BRISBANE CITY, Australia — Queensland’s opposition has called for real-time data on hospital operations to be available online amid a surge in ambulance ramping.
Surging demand for emergency department beds has led to an uptick in ramping, where patients are treated in ambulances on hospital driveways until beds become available.
More than 1.39 million people presented at hospital emergency departments between July 1, 2020, and January 31, 2021, an 11.6 percent increase over the previous period.
Health Minister Yvette D’Ath is holding crunch talks with health service chief executives, unions, and consumer groups on Thursday, March 25.
She has previously blamed an uptick in elective surgery and the number of patients who don’t require emergency treatment for the bed shortage.
Opposition Leader David Crisafulli says the best way to deal with the situation is by publishing real-time data on hospital performance online as the New South Wales government does.
He also called for the state government to end the practice of counting chairs in the tally of available beds.
“The opposition has released a plan for the live publication of emergency department and ambulance ramping data so Queenslanders can make informed choices about where to seek care in an emergency,” said Crisafulli to the parliament.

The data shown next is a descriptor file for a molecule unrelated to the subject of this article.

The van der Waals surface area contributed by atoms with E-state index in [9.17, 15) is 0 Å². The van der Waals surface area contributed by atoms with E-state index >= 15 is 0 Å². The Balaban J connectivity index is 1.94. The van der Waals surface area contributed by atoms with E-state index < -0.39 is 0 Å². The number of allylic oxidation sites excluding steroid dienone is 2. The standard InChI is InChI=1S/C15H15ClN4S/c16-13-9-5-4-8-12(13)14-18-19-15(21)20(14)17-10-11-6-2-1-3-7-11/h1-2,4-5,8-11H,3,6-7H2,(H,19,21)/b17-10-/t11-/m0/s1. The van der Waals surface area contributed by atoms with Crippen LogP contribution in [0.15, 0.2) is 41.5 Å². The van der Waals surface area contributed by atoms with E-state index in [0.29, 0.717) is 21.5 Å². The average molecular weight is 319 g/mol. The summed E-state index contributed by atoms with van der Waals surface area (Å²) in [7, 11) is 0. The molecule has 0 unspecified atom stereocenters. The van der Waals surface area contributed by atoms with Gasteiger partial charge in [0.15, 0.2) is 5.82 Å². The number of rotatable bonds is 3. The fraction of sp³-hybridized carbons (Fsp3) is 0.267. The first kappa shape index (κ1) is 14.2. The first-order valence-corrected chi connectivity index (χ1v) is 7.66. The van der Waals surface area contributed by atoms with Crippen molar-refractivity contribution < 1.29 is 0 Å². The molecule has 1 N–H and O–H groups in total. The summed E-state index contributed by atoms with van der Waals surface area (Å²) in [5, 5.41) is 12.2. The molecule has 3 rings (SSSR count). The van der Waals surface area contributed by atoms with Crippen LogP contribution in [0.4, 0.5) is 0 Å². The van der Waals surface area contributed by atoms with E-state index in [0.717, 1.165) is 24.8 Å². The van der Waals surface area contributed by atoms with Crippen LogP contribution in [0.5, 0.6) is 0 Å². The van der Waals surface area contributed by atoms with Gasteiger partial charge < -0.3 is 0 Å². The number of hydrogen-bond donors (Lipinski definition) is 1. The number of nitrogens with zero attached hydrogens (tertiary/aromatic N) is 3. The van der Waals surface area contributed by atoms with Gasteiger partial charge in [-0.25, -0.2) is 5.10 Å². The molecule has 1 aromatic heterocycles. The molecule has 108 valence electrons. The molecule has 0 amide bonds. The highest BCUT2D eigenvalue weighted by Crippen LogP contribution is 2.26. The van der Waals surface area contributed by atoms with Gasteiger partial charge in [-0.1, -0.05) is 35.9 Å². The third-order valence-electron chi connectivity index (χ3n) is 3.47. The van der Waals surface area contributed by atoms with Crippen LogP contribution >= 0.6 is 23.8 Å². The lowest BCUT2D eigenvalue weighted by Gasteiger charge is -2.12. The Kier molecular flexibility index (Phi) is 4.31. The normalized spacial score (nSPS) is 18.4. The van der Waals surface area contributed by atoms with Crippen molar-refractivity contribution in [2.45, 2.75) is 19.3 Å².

“Will the premier adopt our plan to deal with ramping.”
Premier of Queensland Annastacia Palaszczuk rejected it immediately, saying the state government was already addressing the problem.
She said AUD 15 million ($11.4 billion) was being invested to create 130 more beds around the state and more paramedics would start work next month.
“I haven’t seen that (Liberal National Party) plan. I’ll look at that plan, but the answer will be no,” Palaszczuk told parliament.
D’Ath criticized the Liberal Party of Australia‘s proposal, calling it a press release with three or four dot points. The opposition should ask the Commonwealth to help with the situation.
The health minister said the Liberal Party of Australia’s MPs should call the federal government and ask for more funding for aged care, disabilities, mental health, hospitals, and hotel quarantine in Queensland.
“So we could take pressure off our system, and we can focus back on our hospitals, but we have had to go that alone,” D’Ath said.
“We’ve carried the burden on the hotel quarantine to keep Queenslanders safe.
“So it is Queensland that is investing in our health system, it is the Palaszczuk government that has put work or investment into our health system and will continue to do so.”
(Edited by Amrita Das and Ritaban Misra)
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